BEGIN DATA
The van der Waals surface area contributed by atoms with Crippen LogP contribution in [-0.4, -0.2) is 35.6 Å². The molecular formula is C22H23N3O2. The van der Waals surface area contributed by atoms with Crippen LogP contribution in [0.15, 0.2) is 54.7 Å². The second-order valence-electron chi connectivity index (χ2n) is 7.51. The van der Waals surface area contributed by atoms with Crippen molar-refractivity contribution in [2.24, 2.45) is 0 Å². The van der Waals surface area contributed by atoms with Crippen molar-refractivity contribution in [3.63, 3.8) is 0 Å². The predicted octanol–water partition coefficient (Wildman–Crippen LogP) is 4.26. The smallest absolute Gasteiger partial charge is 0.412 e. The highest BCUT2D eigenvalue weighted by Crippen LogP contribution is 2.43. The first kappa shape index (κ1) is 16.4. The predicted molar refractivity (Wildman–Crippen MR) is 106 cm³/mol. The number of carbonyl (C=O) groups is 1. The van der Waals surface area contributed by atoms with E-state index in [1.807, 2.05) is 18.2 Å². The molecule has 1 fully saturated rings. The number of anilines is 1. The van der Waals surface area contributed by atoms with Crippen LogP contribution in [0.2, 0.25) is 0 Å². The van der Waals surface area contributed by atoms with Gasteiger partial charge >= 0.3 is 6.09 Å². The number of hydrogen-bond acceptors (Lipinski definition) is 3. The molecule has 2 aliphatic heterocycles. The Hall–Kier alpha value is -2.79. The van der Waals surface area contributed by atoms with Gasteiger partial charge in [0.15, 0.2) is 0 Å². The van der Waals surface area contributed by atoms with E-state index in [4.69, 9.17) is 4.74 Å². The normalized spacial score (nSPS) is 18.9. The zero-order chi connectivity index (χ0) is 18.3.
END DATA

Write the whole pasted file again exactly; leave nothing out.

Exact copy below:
The van der Waals surface area contributed by atoms with Crippen LogP contribution in [-0.4, -0.2) is 35.6 Å². The molecular formula is C22H23N3O2. The van der Waals surface area contributed by atoms with Crippen LogP contribution in [0.15, 0.2) is 54.7 Å². The second-order valence-electron chi connectivity index (χ2n) is 7.51. The van der Waals surface area contributed by atoms with Crippen molar-refractivity contribution in [2.24, 2.45) is 0 Å². The van der Waals surface area contributed by atoms with Crippen molar-refractivity contribution in [3.63, 3.8) is 0 Å². The predicted octanol–water partition coefficient (Wildman–Crippen LogP) is 4.26. The smallest absolute Gasteiger partial charge is 0.412 e. The highest BCUT2D eigenvalue weighted by Crippen LogP contribution is 2.43. The first kappa shape index (κ1) is 16.4. The predicted molar refractivity (Wildman–Crippen MR) is 106 cm³/mol. The number of carbonyl (C=O) groups is 1. The van der Waals surface area contributed by atoms with E-state index in [1.807, 2.05) is 18.2 Å². The molecule has 1 fully saturated rings. The number of anilines is 1. The van der Waals surface area contributed by atoms with Crippen LogP contribution in [0.2, 0.25) is 0 Å². The van der Waals surface area contributed by atoms with Gasteiger partial charge >= 0.3 is 6.09 Å². The number of hydrogen-bond acceptors (Lipinski definition) is 3. The molecule has 2 aliphatic heterocycles. The Hall–Kier alpha value is -2.79. The van der Waals surface area contributed by atoms with Gasteiger partial charge in [0.15, 0.2) is 0 Å². The van der Waals surface area contributed by atoms with E-state index in [4.69, 9.17) is 4.74 Å². The normalized spacial score (nSPS) is 18.9. The zero-order chi connectivity index (χ0) is 18.3.